“Sundeen deftly portrays [Suelo] as a likeable, oddly sage guy… who finds happiness in radical simplicity [and] personifies a critique that will resonate with anyone who has ever felt remorse on the treadmill of getting and spending." –Outside Magazine 
 
“Captivating… Suelo emerges as a remarkable and complex character… Sundeen brings his subject vividly to life [and] makes a case for Suelo's relevance to our time.” –The Seattle Times 
 
“Exquisitely timed… The Man Who Quit Money is a slim, quick read that belies the weightiness underneath. The very quality that makes us see a “man walking in America” (Suelo’s words) and be simultaneously attracted and repelled is exposed here in beautiful detail.” –The Missoula Independent

“In America, renunciation breaks the rules, but, as everyone evicted from Zuccotti Park or bludgeoned at Berkeley or just steamed in-between knows, the rules require breaking. Sundeen… sets out to understand the process and logic behind a money-free lifestyle while tracing the spiritual, psychological, physical, and philosophical quest that led this particular man to throw over our society’s arguably counterfeit-yet-prevailing faith in money, or, more precisely, in debt.” –The Rumpus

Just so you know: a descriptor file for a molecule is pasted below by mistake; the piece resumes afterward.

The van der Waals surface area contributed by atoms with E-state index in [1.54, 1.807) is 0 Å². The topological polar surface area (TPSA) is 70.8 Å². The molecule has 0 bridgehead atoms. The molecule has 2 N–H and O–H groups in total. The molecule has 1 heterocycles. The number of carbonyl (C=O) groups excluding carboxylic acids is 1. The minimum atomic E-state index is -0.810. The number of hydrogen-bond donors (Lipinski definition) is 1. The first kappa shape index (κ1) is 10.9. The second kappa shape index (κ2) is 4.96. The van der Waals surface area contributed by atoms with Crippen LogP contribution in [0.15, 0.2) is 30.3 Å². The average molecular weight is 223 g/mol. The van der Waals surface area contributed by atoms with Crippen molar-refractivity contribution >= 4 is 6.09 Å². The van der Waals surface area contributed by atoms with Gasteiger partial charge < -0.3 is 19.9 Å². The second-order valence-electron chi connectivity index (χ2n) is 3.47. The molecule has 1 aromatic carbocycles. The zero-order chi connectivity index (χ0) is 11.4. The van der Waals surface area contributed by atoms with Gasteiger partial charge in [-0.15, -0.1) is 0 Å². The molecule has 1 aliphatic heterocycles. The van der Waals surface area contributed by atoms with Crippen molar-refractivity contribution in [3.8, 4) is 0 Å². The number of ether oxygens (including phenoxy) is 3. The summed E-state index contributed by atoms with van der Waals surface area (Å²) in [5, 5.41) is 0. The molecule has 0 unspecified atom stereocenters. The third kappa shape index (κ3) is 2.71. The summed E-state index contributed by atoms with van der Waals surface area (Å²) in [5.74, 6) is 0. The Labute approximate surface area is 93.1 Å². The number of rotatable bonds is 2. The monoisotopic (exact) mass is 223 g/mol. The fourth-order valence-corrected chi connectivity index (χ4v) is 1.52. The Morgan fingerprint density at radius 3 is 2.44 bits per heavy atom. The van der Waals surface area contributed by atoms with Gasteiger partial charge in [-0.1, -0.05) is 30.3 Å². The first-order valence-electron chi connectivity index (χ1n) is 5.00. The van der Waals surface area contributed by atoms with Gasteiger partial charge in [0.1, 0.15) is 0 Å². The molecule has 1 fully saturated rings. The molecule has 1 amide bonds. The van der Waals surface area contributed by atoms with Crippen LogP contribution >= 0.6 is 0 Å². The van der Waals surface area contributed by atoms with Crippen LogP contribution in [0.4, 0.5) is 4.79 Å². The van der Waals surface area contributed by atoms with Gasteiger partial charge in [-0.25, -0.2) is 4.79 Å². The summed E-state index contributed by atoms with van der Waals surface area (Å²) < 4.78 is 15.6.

“A fascinating subject… both resonant as a character study and infinitely thought-provoking in its challenge to all our preconceptions about modern life—and about the small and large hypocrisies people of all philosophies and religious paths assume they need to accept.” –The Salt Lake City Weekly 
 
“Thoughtful and engrossing biography that also explores society’s fixation with financial and material rewards...Although few readers will even consider emulating Suelo’s scavenger lifestyle, his example will at least provoke some serious soul-searching about our collective addiction to cash.” –Booklist 

Bill McKibben
Maybe it's just this odd, precarious moment we live in, but Daniel Suelo's story seems to offer some broader clues for all of us. Mark Sundeen's account will raise subversive and interesting questions in any open mind.

Read More

Meet the Author

Mark Sundeen is an award-winning writer whose nonfiction has appeared in The New York Times Magazine, Outside, National Geographic Adventure, and The Believer. He is the author of Car Camping (HarperCollins, 2000) and The Making of Toro (Simon & Schuster, 2003), and co-author of North by Northwestern (St. Martin's, 2010), which was a New York Times and Wall Street Journal bestseller. He has taught fiction and nonfiction in the MFA programs at the University of New Mexico and Western Connecticut State University. He lives in Montana and Utah.